(As an aside: the way this documentation page is written seems a bit myopic... yes, we want to get off the island, yes, composer is awesome, but I think we need to warn people that the entire state of Composer usage with Drupal is still being worked on, specifically in this issue and elsewhere.)

I know you have a workflow that works, and that you've standardized on... but I think you may need to sell it more (and work out some rough edges) if you want to get this issue out of the 'Needs work' state. I'm excited for the day when I can will be able to build everything on a composer.json file, but that day is not yet here—I don't want to have to retool my build processes entirely over and over until I'm sure I have a solid setup that's built on a solid foundation (e.g. will modules someday have composer.json inside? Is packagist.drupal-composer.org ever going to be an official Drupal resource (e.g. run by DA, on our infrastructure, with account integration, etc.? Will we get licensing issues figured out?).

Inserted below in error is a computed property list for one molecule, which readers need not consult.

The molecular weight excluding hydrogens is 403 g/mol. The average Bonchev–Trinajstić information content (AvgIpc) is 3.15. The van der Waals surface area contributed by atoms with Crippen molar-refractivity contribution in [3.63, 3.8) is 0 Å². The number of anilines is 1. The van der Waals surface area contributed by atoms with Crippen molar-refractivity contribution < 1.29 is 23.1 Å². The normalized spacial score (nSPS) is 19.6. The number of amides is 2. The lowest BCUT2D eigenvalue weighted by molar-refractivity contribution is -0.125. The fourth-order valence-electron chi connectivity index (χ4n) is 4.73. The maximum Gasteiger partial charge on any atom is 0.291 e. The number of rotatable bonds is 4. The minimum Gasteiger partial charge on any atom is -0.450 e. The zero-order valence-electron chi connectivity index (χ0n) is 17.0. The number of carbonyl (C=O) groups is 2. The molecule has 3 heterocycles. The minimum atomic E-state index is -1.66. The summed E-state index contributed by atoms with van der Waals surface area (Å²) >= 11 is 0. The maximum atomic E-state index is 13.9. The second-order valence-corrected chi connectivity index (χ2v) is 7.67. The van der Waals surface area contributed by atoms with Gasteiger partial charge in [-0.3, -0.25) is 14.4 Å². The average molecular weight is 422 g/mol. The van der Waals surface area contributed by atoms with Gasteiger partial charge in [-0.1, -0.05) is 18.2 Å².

cweagans’s picture

What I mean is that there are currently very few projects currently built using Composer, and very many built using Drush make files

That's simply a side effect of having Drush Make available for a long time and not having Composer available during that time. The writing is on the wall, though. AFAIK, Drush is moving toward not supporting global installations (and will require you to install it via Composer on a per-project basis), though that could have changed. There are a handful of modules that depend on libs from Packagist (including one that I wrote recently), and I think that number will only grow. And probably most relevant is that the rest of the entire php community is using Composer. The fact that we aren't saying that's a best practice is at best a temporary oversight.

In other words, Drush Make was a fantastic tool for Drupal users, but it's time to finally let it die and move on to a tool that's considered a best practice in the rest of the PHP world.

Outside a few blog posts, and a few discussions in the issue queues, I've seen extremely little activity or standardization around how people use Composer and Drupal together.